Pay the toll for the car behind you; leave a few coins in the vending machine; give half a sandwich to a homeless person.

The field of social psychology has moved forward since Loneliness was published in 2008. Dr. Cacioppo’s recommendations for healing from loneliness lean rather exclusively toward the cognitive-behavioral. Change your behavior and you’ll change your experience of self and others.  All of his suggestions are valuable and effective. It’s just that we now know how essential working with the nervous system is to re-wiring the nervous system, and how much sharing positive pro-social emotions with another person changes the brain functioning of both people.

I do pass on to you here his exercises to EASE your way to social connection:


in small ways at first: a friendly exchange at the grocery store or library. (And regulate your own reaction if the response you experience is not super-friendly.) To improve the odds of a socially generous response, volunteer at a shelter or hospice, teach elders how to use computers, tutor children, read to the blind, help with a kids’ sports team.  You may begin to feel the positive sensations that reinforce your desire to change while building your confidence and improving your ability to self-regulate.


We can change our situation by looking for appropriate opportunities to change our thoughts, expectations, and behaviors toward others, and choose where to invest our social energy. Again, starting with what’s doable: assist coaching a local soccer team rather than managing it; help at the local theater’s ticket office rather than being the star of the play; volunteer at an animal shelter, receive the loving affection of the animals, and eventually extend that to people.


Compatibility and sustainability more important than in healthy relationships than physical appearance or status, and you develop your social skills by learning to differentiate where there is reciprocity and common interests rather than exploitation or manipulation.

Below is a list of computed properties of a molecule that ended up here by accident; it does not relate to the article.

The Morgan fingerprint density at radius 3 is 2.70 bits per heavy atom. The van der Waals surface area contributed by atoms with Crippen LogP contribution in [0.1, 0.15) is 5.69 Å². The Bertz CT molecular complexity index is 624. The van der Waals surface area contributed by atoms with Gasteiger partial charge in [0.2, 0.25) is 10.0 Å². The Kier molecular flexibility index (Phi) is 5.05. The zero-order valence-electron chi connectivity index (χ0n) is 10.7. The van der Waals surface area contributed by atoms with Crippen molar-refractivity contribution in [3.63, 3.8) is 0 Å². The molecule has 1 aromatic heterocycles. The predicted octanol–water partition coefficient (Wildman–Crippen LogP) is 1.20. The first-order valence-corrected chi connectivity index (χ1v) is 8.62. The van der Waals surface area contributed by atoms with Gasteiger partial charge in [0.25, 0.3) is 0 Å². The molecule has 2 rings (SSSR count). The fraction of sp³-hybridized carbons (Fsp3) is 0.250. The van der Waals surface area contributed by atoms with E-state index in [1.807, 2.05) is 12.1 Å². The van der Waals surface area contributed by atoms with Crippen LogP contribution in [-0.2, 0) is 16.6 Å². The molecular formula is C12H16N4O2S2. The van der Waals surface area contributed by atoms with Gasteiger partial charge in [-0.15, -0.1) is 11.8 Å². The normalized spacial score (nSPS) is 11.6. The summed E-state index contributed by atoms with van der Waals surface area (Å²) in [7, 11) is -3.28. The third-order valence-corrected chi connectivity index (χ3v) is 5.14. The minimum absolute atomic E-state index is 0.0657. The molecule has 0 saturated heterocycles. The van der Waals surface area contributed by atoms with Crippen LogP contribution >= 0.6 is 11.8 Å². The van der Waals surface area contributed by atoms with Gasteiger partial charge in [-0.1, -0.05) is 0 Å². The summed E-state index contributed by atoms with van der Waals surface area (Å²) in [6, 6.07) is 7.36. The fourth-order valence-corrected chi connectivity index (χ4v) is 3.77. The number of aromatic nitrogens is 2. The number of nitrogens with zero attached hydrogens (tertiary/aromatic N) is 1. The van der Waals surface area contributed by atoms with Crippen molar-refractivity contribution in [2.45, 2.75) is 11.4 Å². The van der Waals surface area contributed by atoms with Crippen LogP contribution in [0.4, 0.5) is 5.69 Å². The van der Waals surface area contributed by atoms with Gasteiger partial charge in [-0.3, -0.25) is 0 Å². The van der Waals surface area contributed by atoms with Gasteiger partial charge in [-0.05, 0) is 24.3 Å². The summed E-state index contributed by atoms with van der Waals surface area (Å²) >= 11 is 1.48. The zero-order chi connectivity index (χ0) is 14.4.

Here Dr. Cacioppo encourages the sending out good vibes to other people while acknowledging that human relationships are complex and skill is needed to navigate the less than ideal responses from others.

Social contentment can help us to be more consistent, generous, and resilient. It can make us more optimistic, and that “expect the best” attitude helps us project the best. According to the logic of co-regulation, social contentment is more likely to elicit warmth and goodwill from other people  – such is the power of reciprocity….The need for patience dos not end once we begin to find greater happiness in our relationships. Even the best friends and the partners in the best marriages will disagree and hurt each other from time to time. The secret to success in the face of this reality is not to magnify the moments of friction by overinterpreting them. – John Cacioppo

There is no pill to cure loneliness. Growing beyond the loneliness requires conscious awareness and cultivating a new mindset about connection. I am encouraged by Dr. Cacioppo’s emphasis: that the  key to the power of human connection to support longevity and well-being is choice. 

Even with regard to the forces that are outside our control, the way we interpret them, cope with them, and act in response to them, can have dramatic effects on our future. This operates at a societal level as well as an individual. We as individuals and as groups can choose to seek solutions through committed actions that benefit the greater good well beyond our selves or our tribe. – John Cacioppo

As man advances in civilization, and small tribes are united in the larger communities, the simplest reason would tell each individual that he out to extend his social instincts and sympathies to all the members of the same nation, though personally unknown to him. This point being once reached there is only an artificial barrier to prevent his sympathies extending to the mend of all nations and races. – Charles Darwin